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Besides helping out the environment, were there any other benefits to limiting the waste from your wedding?

I loved the way everything looked and had a ton of fun in the process!

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Next, I wanted to ask Kristen about her wedding day and to give advice to future brides for their own wedding planning experiences. 

1. What was your favorite part of having a wedding?

Each and every one of my relationships grew tremendously throughout the wedding process. It was a team effort to pull it all together and it was so fun to try and do it sustainably. The absolute best part (besides marrying my favorite person on the planet!!), was knowing that everyone we loved was there to celebrate with us. I woke up early on the morning of our wedding and walked to my favorite Coffee Shop, The Naked Lounge, just as it opened at 6am. I drank an almond milk latte in the window as I watched the town wake up. It was such a cool feeling to know that all of our family and friends were in town. As I sipped my latte and wrote my vows, I knew everything was exactly the way it was supposed to be at that very moment in time. I felt so grateful for the incredible amount of support and love I had been shown in the process. A wedding is so much more than one day - it is a beautiful journey to that one day, which is really just the beginning!

2. Do you have any advice for future brides as they start wedding planning?

It can be easy to let wedding planning take over, especially in the weeks prior to the wedding! Here were a few things that I did to stay sane during the process:

- I made a Google Doc for every area that needed ongoing attention - flowers, music list, catering ideas, a schedule of the weekend, a to-do list for myself and Dustin, and photography/videography brainstorming. I shared the docs with the appropriate people so that everyone was on the same page.

-I did A LOT of yoga (asanas) and breathing techniques (pranayama).

-Ignore all of the intense timelines that wedding sites give out - they can add quite a bit of stress! There are things that do need to get booked in advance - venue, catering, photography, videography, DJ - so I would start with those. Pick top 3-5 in each area, meet or have an email conversation, check out their reviews, and make those decisions and get them over with. Take a break. Then start working on the next set of details, and repeat! It was important to me to take breaks and just be in between all the craziness. There isn’t a one size fits all for weddings - it’s an individual process and it should be enjoyable!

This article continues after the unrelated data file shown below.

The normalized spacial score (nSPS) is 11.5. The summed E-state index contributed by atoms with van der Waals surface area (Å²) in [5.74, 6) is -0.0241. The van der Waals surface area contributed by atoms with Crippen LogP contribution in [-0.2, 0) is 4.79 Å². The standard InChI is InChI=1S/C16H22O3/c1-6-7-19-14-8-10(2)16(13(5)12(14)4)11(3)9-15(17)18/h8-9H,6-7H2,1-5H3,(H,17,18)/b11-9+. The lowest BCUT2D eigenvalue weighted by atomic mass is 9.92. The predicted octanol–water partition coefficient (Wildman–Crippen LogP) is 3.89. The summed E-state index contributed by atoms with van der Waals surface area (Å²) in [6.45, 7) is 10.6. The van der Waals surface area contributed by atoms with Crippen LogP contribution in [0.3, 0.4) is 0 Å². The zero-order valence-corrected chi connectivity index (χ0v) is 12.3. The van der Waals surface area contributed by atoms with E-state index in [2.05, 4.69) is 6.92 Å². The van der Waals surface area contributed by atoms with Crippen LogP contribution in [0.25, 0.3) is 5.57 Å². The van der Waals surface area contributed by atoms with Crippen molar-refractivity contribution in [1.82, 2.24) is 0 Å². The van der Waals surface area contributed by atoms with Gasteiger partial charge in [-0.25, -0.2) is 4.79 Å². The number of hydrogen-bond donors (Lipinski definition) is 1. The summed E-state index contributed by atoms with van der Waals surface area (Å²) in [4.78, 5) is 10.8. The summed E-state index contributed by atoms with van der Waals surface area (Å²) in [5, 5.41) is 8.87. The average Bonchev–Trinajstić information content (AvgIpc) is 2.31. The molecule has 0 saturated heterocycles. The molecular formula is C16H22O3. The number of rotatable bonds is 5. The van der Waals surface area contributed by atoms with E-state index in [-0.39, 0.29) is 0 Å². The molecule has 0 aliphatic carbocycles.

-At the end of the day, it’s all about the people that share that day with you. Whether it’s a small, intimate group of good friends and family or a huge celebration, it’s all about the love that is given and received that day. Things will come up during the process and I found that if I just took the issues as they came and did my best to adjust my sails to the new circumstances, I would be happier in the end

3. Lastly, how was your photography experience!?

My experience was AMAZING! Meg were such a pleasure to work with and she made two very uncomfortable people in front of the camera very comfortable. From our adventure in Yosemite (I will always treasure those photos so much) to that beautiful day in April, I loved every minute working with Meg! She took the time to get to know us as individuals and as a couple - before we even committed to working together! It was important to her that we were a good fit and I respect that so much. I felt so comfortable around her and that made all the difference on the day of the wedding! She knew which moments to capture and was aware and gentle with potentially difficult family situations. I am so in love with our photos - Meg captured the day perfectly and I am so grateful for her!! I cannot wait to see where her passion takes her in life.


Vendor List

Venue - White Ranch Events
Getting Ready Location - Hotel Diamond
Dress - Brides of California (Boutique); Made by Allure Bridal
Makeup - Esthetics by Megan Cook
Hair - Samantha MacDonald
Coordinator - Kelly Veenker
Photographer - Meg's Marvels Photography
Videographer - Andrew Nguyen
Catering - Bacio Catering
Florist - Kate Wright
DJ - The Wedding DJ (Jackson Moore)